By: The Working Forest Staff
MOTLEY FOOL — As if construction projects haven’t been plagued with enough problems this year, it seems that lumber prices are headed skyward yet again. According to the Bureau of Labor Statistics Producer Price Index (PPI) report, softwood lumber prices have increased 9.1% in October alone, representing the first monthly increase since May.
According to the National Association of Home Builders (NAHB), climbing lumber prices are responsible for an approximately $30,000 gain in the average price of a new home, further compounding the dramatic increase in home prices this year.
- Softwood lumber prices increased 9.1% in October alone — the first price jump since May 2021.
- According to the National Association of Home Builders (NAHB), rising lumber costs are to blame for an approximately $30,000 increase in the cost of new homes.
- The NAHB is pushing to reduce tariffs on Canadian lumber, which may provide more supply to a market that desperately needs it.
Something has to give — the market is showing signs of being unwilling or unable to bear much more in the form of construction slow-downs and 152,000 single-family homes that have been permitted but not started (a 43.4% increase year over year).
“The rising count of homes permitted but that have not yet started construction is a stark reminder to policymakers to fix the supply chain so that builders can access a steady source of lumber and other building materials to keep projects moving forward,” explained Chuck Fowke, NAHB Chairman.
The influence of Canadian lumber on pricing
Although many of the problems with lumber pricing come from huge demand and inconsistent supply due to the supply chain’s ongoing shenanigans, another large part of the lumber-pricing puzzle is Canadian softwood lumber. Because American builders get a significant portion of their lumber (more than a quarter) from Canadian sources, anything that increases the price of Canadian lumber increases the price of lumber to construction sites.
In 2017, the Trump administration added a significant tariff to Canadian softwood lumber of 20% across the board and up to 24% to specific lumber companies. Although other factors were certainly at play, lumber prices climbed from about $400 per thousand board feet in early 2017 to $600 per thousand board feet by the summer of 2018.
Even when tariffs were reduced to 9% in December 2020, Canadian lumber prices remained high. It didn’t help anything that several sawmills either shut down entirely or cut production shortly thereafter, anticipating a decrease in demand during the pandemic. So, between the already high Canadian tariffs and a supply crunch, lumber prices were practically destined to be pushed upward.
Potential downward pricing pressures on lumber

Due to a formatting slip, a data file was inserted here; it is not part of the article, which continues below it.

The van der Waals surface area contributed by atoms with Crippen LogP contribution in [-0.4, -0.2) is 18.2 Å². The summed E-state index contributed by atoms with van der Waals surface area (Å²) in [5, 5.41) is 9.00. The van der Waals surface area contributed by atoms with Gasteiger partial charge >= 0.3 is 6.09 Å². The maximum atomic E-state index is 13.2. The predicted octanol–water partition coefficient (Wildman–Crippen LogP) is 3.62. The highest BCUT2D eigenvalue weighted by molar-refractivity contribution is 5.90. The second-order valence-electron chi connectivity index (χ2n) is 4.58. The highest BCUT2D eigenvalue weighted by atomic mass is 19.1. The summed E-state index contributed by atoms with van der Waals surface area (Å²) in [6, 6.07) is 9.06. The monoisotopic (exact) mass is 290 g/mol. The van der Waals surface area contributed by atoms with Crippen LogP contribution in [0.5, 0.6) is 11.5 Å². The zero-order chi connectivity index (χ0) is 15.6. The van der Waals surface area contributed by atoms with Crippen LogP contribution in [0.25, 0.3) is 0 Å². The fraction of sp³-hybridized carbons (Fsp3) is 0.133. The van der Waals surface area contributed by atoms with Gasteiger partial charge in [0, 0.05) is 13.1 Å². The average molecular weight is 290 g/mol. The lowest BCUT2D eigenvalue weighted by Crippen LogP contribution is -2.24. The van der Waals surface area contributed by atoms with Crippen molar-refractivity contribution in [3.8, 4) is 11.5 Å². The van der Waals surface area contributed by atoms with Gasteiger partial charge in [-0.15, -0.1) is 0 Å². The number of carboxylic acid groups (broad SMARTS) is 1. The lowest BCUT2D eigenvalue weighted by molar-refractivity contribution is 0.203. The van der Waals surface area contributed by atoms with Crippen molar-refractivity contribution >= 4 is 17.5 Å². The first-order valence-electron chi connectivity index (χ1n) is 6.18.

Although it all sounds pretty doomy and gloomy, there is hope for a little relief on the lumber front in the near future. The NAHB is pressuring the Biden administration to lift lumber tariffs from both Canadian and Chinese lumber sources to help lower prices by increasing supply.
“On the trade front, until a long-term solution can be reached, Congress and the administration should temporarily suspend duties on a wide array of imported building materials and goods, from Canadian softwood lumber to Chinese steel and aluminum,” Fowke said in testimony to the House Small Business Subcommittee on Oversight, Investigations, and Regulations on Oct. 20. “In addition, policymakers must continue to aggressively explore solutions to ease building material supply chain disruptions that are causing project delays and putting upward pressure on home prices.”
Along with reducing the raw cost of materials, the demand for said materials may soon ease, as the Federal Reserve announced it would be winding down a bond-buying program meant to provide pandemic relief to the wider economy. When the Feds buy fewer bonds, longer-term interest rates naturally rise, which should, in a normal housing market, cause a reduction in demand for housing due to rising costs to buyers.
Less demand for housing, including new housing, should help reduce supply chain bottlenecks, allowing lumber to flow more freely to the projects that remain. Less demand for lumber should mean that prices will drop, but there are a lot of assumptions in this paragraph. For example, we’re assuming that, somehow, the shortage of housing units will spontaneously resolve. We have no way to know whether that will happen, especially given how hopelessly limited inventories have been for some time.
Other signs point to sustained high prices. For example, lumber futures are continuing to rise, leading some to believe that lumber prices will continue to increase through the first quarter of 2022. But if the pandemic and subsequent supply chain debacle have taught us nothing else, it’s that there’s absolutely no way to know what’s coming next while the global economy is trying to right itself.
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